def equal_string(str)
        EqualString.new(str)
      end
    
      specify "should have to_s"
        42.should equal_string("42")
      end
    end

Alternatively, your implementation can define
CustomShould#assumptions, where you can use test/spec assertions
instead of Boolean predicates:

    class EqualString < Test::Spec::CustomShould
      def assumptions(other)
        object.should.equal other.to_s
      end
    end

A CustomShould by default takes one argument, which is placed in
self.object for your convenience.

You can CustomShould#failure_message to provide a better error
message.

== SpecDox and RDox

test/spec adds two additional test runners to Test::Unit, based on the
console runner but with a different output format.

SpecDox, run with --runner=specdox (or -rs) looks like RSpec's output:

    should.output
    - works for print
    - works for puts
    - works with readline

RDox, run with --runner=rdox (or -rr) can be included for RDoc
documentation:

    == should.output
    * works for print
    * works for puts
    * works with readline

SpecDox and RDox work for Test::Unit too:

    $ ruby -r test/spec test/testunit/test_testresult.rb -rs
    
    Test::Unit::TC_TestResult
    - fault notification
    - passed?
    - result changed notification
    
    Finished in 0.106647 seconds.
    
    3 specifications (30 requirements), 0 failures

== test/spec on Rails

If you want to specify your Rails applications, you can use the third-party
plugin "test/spec on Rails", which can be found at:

  http://svn.techno-weenie.net/projects/plugins/test_spec_on_rails/

It features testing of model validation, redirection, output, HTTP
status, template rendering and URL generation.

== Thanks to

* Eero Saynatkari for writing <tt>should.output</tt>.
* Tuxie for writing test/spec on Rails.
* Brian Donovan for allowing alternative superclasses.
* Chris Wanstrath for <tt>should.raise</tt> with a block and <tt>xcontext</tt>.
* Jean-Michel Garnier for packaging the first gem.
* Mikko Lehtonen, Jan Wikholm, Matt Mower and Michael Fellinger for
  testing the gem.
* Chris McGrath for reporting a bug.
* Thomas Fuchs for script.aculo.us BDD testing which convinced me.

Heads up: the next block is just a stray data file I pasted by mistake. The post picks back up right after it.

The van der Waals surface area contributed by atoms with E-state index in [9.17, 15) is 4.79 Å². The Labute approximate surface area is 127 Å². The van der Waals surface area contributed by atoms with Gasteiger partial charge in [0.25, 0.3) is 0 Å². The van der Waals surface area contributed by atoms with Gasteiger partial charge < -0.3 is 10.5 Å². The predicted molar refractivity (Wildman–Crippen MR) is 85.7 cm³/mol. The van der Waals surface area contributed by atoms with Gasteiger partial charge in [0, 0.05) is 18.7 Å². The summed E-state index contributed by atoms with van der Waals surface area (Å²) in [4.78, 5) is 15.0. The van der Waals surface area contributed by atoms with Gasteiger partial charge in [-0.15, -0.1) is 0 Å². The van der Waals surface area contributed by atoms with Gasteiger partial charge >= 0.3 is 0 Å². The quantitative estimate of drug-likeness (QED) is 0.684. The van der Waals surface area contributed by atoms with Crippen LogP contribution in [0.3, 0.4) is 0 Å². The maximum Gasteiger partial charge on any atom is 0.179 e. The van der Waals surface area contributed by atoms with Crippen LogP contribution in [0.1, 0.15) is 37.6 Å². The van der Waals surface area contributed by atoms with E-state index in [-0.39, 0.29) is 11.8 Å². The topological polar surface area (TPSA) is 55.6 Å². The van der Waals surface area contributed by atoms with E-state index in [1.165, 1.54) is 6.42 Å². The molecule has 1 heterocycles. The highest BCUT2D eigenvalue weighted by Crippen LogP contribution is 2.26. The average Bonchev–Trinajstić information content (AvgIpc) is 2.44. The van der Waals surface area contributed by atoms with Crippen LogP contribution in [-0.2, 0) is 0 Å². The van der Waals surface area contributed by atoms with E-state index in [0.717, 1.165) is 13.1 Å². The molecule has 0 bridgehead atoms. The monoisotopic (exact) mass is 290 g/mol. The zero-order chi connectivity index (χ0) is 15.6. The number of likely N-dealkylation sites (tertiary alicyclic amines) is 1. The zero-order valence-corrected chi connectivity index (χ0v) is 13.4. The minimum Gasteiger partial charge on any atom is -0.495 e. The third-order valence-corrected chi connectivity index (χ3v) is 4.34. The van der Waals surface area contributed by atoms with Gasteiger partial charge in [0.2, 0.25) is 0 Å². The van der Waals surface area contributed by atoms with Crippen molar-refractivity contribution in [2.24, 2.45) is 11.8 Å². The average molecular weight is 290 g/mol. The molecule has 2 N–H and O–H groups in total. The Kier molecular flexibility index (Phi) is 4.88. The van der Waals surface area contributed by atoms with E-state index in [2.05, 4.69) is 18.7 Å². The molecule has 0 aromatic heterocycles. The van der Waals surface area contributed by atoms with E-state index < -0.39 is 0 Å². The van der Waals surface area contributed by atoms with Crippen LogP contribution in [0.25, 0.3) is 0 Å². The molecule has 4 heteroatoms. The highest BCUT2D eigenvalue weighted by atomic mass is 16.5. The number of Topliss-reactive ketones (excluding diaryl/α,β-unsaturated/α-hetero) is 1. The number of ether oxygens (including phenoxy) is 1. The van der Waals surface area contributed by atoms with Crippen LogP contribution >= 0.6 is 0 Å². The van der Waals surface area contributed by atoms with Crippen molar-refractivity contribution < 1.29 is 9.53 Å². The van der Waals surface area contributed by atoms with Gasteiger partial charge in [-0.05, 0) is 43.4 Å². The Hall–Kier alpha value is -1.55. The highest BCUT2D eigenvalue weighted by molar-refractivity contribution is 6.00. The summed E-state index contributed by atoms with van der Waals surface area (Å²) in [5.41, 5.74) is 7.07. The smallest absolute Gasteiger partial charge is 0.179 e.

* Dave Astels for BDD.
* The RSpec team for API inspiration.
* Nathaniel Talbott for Test::Unit.

== Copying

Copyright (C) 2006, 2007  Christian Neukirchen <http://purl.org/net/chneukirchen>
test/spec is licensed under the same terms as Ruby itself.

== Where can I get it?

You can download test/spec 0.4 at

        http://chneukirchen.org/releases/test-spec-0.4.0.tar.gz

Alternatively, you can checkout from the development repository with:

           darcs get http://chneukirchen.org/repos/testspec

Please mail bugs, suggestions and patches to
<mailto:chneukirchen / gmail.com>.

(Patches using "darcs send" are most welcome.)

== Installing with RubyGems

Since version 0.3, a Gem of test/spec is available.  You can install with:

    gem install test-spec

(It may take some time for the index to be updated and the mirrors
propagated.)  I also provide a local mirror of the gems (and
development snapshots) at my site:

    gem install test-spec --source http://chneukirchen.org/releases/gems

== Links

Behavior-Driven Development:: <http://behaviour-driven.org/>
RSpec:: <http://rspec.rubyforge.org/>
script.aculo.us testing:: <http://mir.aculo.us/articles/2006/08/29/bdd-style-javascript-testing>
FlexMock:: <http://onestepback.org/software/flexmock/>
Mocha:: <http://mocha.rubyforge.org/>


Happy hacking and have a nice day,
Christian Neukirchen

be9a3d747dc212bb21f7d78928d20652  test-spec-0.4.0.tar.gz
e2f4757aa764d67ed5630d5e1093316c  test-spec-0.4.0.gem
-- 
Christian Neukirchen  <chneukirchen / gmail.com>  http://chneukirchen.org